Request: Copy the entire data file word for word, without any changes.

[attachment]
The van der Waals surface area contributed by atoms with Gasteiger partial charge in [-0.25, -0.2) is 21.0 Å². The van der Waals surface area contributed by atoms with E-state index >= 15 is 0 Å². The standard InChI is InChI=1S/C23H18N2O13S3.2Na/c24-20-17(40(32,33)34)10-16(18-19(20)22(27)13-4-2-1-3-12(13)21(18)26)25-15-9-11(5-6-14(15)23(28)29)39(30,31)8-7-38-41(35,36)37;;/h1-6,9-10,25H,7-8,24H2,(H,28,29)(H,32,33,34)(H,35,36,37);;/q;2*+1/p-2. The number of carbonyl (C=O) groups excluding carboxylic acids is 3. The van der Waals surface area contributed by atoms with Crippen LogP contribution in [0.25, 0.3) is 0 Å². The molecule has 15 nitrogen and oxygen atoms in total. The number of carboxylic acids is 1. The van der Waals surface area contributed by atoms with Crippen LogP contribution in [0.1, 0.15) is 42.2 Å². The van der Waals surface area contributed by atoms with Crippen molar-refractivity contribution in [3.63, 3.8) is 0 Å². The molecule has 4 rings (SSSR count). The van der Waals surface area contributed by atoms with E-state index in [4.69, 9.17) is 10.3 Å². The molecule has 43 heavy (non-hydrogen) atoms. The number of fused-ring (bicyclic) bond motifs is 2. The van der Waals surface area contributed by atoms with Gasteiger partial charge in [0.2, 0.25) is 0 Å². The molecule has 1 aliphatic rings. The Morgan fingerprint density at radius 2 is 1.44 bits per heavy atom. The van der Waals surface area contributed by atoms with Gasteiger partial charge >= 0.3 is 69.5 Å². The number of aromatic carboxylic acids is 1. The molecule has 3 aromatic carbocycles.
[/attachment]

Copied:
The van der Waals surface area contributed by atoms with Gasteiger partial charge in [-0.25, -0.2) is 21.0 Å². The van der Waals surface area contributed by atoms with E-state index >= 15 is 0 Å². The standard InChI is InChI=1S/C23H18N2O13S3.2Na/c24-20-17(40(32,33)34)10-16(18-19(20)22(27)13-4-2-1-3-12(13)21(18)26)25-15-9-11(5-6-14(15)23(28)29)39(30,31)8-7-38-41(35,36)37;;/h1-6,9-10,25H,7-8,24H2,(H,28,29)(H,32,33,34)(H,35,36,37);;/q;2*+1/p-2. The number of carbonyl (C=O) groups excluding carboxylic acids is 3. The van der Waals surface area contributed by atoms with Crippen LogP contribution in [0.25, 0.3) is 0 Å². The molecule has 15 nitrogen and oxygen atoms in total. The number of carboxylic acids is 1. The van der Waals surface area contributed by atoms with Crippen LogP contribution in [0.1, 0.15) is 42.2 Å². The van der Waals surface area contributed by atoms with Crippen molar-refractivity contribution in [3.63, 3.8) is 0 Å². The molecule has 4 rings (SSSR count). The van der Waals surface area contributed by atoms with E-state index in [4.69, 9.17) is 10.3 Å². The molecule has 43 heavy (non-hydrogen) atoms. The number of fused-ring (bicyclic) bond motifs is 2. The van der Waals surface area contributed by atoms with Gasteiger partial charge in [0.2, 0.25) is 0 Å². The molecule has 1 aliphatic rings. The Morgan fingerprint density at radius 2 is 1.44 bits per heavy atom. The van der Waals surface area contributed by atoms with Gasteiger partial charge >= 0.3 is 69.5 Å². The number of aromatic carboxylic acids is 1. The molecule has 3 aromatic carbocycles.